Zoomed out?

Working from home hacks to keep you motivated, on time and on task
May 5, 2020
Communications reset
May 5, 2020

We live in an incredible time where we are able to still connect in unusual situations. There has never been an age where working from home has been so accessible.  

Zoom meetings, virtual conferences and Facetiming loved ones has allowed us to continue to connect while staying at home. 

While that connection is extremely important and seeing each other’s faces is important to maintain a sense of normality, for some, the screen time overload causes fatigue and a sense of feeling overwhelmed.

Why do we feel so tired after a day of video calls?
 

If you feel like you are working harder on video conference calls it’s because you are. 

When you are on a video conference call you have to be present the whole time. In a meeting face-to-face you might take notes, draw diagrams, look out the window or change your gaze from person to person. If you engage in this behaviour while on screen you can come across as uninterested, not listening or just being rude. 

Think about the natural body cues we pick up on when conversing in person. Those cues add to the conversation, help it ebb and flow and allow you to understand meaning and intention. When on screen, your mind must work twice as hard to pick up on those nuances in tone or subtle physical gestures.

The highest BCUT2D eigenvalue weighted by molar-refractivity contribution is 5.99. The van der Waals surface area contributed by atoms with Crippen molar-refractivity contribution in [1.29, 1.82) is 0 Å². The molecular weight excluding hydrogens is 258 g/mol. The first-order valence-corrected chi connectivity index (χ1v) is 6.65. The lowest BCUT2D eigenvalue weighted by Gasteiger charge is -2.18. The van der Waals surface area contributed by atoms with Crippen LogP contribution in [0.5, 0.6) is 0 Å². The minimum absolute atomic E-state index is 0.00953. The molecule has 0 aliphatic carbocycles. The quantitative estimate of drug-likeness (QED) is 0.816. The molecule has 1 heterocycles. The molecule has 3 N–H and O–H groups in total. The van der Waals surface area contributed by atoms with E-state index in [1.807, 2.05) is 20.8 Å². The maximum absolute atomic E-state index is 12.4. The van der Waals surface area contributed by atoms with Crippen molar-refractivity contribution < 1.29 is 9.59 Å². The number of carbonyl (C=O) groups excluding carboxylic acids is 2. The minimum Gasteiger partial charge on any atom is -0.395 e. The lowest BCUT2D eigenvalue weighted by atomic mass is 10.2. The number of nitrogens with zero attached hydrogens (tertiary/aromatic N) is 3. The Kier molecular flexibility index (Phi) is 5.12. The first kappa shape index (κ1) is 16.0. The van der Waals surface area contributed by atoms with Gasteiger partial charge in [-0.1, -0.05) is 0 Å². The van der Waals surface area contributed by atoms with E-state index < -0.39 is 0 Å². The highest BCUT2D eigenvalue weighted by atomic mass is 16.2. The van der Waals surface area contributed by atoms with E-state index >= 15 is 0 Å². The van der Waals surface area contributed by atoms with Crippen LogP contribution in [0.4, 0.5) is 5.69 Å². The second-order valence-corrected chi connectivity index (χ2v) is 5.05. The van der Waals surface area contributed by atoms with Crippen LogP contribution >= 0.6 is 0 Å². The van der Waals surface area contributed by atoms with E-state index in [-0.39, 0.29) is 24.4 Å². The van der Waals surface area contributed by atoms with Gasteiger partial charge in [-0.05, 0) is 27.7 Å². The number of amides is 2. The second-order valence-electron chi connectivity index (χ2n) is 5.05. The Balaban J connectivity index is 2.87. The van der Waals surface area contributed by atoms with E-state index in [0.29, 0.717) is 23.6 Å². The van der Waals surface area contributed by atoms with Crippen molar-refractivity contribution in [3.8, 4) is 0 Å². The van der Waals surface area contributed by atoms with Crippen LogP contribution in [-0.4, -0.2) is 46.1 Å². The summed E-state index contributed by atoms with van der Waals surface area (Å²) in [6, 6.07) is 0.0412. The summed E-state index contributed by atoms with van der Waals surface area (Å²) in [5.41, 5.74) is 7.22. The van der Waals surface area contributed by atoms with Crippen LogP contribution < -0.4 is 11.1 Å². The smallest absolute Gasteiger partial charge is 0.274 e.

Gianpiero Petriglieri, an associate professor at Insead was interviewed for the BBC where he shared that “our minds are together when our bodies feel we’re not. That dissonance, which causes people to have conflicting feelings, is exhausting. You cannot relax into the conversation naturally”. 

Take silence for example, a natural pause in a conversation can add to inflection and meaning, on a video call that same silence can feel distant, or come across as though the person is not happy with you, creating anxiety and a sense of disconnect. 

Combine this lack of information with backtoback meetings that then lead into evening calls with friends and family, plus heightened levels of stress due to unusual circumstances and it’s no wonder out brains are tired! 

What can you do to help yourself? 

If you are experiencing zoom fatigue, there are a few tips you can try to give your brain some much needed rest. 

First up, try chatting to your boss to see if it’s necessary to be on video for every meeting. Even if you are just changing internal meetings to voice only, you will feel a huge difference. 

Try (if you can) to change your setting for these calls, go outside or look out the window while on the call so you can give your eyes a break from the screens. 

Don’t schedule back to back meetings, try to have small 5 to 10-minute breaks in between at a minimum, so you can stretch your legs, and focus away from the screen 

Limit family and friend video catchups to the weekend and empower yourself to say no to virtual after work drinks if you feel drained. Many times, we are saying yes to these extra virtual catchups because we feel pressured. 

Give your brain the space and break it deserves, it will make you feel more refreshed and better able to work, in the long run.